alexa A seroepidemiological study of hepatitis B amongst Fiji health care workers.
Infectious Diseases

Infectious Diseases

Journal of Infectious Diseases & Preventive Medicine

Author(s): Taylor R, Sladden T, Levy S, Gust I, Macaskill P,

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Abstract Hepatitis B immunization for health care workers is common policy in many countries where they constitute a particular at risk group. A seroepidemiological study of hepatitis B virus (HBV) in Fiji health care workers was conducted to determine whether this occupational group (or subgroups thereof) were at higher risk of infection than the general Fiji population. The purpose of this study was to ascertain whether health staff should be immunized, or whether it would be more productive to focus resources on neonatal immunization. Blood samples were obtained from 2,639 health workers and the sera analysed by radio-immunoassay for hepatitis B surface antigen (HBsAg), and hepatitis B surface antibody (anti-HBs). Prevalence rates of HBV markers of infection were compared with those observed in the general population, from a previous population-based cluster sample survey. Approximately 70\% of the health care staff participated in the study. Prevalence of total HBV markers was 24\%. The rate of HBsAg was 5\%. Sex and ethnic group specific prevalence rates varied. Male subjects, Fijians and "other" Pacific Islanders all experienced higher rates of infection. Rural/urban and age related trends were also observed. Rates of infection in health staff were lower than those reported in the general population. Previous studies have indicated that most of the transmission of hepatitis B in hyperemdemic Pacific populations occurs at birth or within the next few years. There was no consistent pattern of hepatitis B infection in different occupational groups of health care workers. Certain relatively socially homogeneous subgroups of health workers were analysed separately, and among these health workers there was evidence for increased risk of infection due to exposure to blood or used hypodermic syringes, but not due to patient contact. Until health staff assume a higher risk of infection than the general Fijian population, efforts directed at community-wide control of hepatitis B continue to be the most appropriate use of resources.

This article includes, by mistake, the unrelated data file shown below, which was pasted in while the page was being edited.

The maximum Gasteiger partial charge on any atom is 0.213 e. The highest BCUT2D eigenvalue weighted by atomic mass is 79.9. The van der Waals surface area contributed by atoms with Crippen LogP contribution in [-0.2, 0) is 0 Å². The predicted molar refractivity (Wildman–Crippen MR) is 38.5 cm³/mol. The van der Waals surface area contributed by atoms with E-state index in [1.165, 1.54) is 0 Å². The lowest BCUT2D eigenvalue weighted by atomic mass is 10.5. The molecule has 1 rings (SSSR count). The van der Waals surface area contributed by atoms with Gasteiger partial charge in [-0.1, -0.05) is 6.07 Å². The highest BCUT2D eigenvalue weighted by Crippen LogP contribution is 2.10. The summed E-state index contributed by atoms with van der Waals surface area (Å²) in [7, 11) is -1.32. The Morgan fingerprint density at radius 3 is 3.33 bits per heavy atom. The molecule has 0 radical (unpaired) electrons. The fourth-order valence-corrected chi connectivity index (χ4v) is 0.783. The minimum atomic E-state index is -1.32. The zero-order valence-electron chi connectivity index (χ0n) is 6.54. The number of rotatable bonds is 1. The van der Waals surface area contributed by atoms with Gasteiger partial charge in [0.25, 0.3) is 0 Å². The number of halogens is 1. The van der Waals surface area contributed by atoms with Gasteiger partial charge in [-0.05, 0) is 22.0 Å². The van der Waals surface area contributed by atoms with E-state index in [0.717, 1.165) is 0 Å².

This article was published in Southeast Asian J Trop Med Public Health and referenced in Journal of Infectious Diseases & Preventive Medicine

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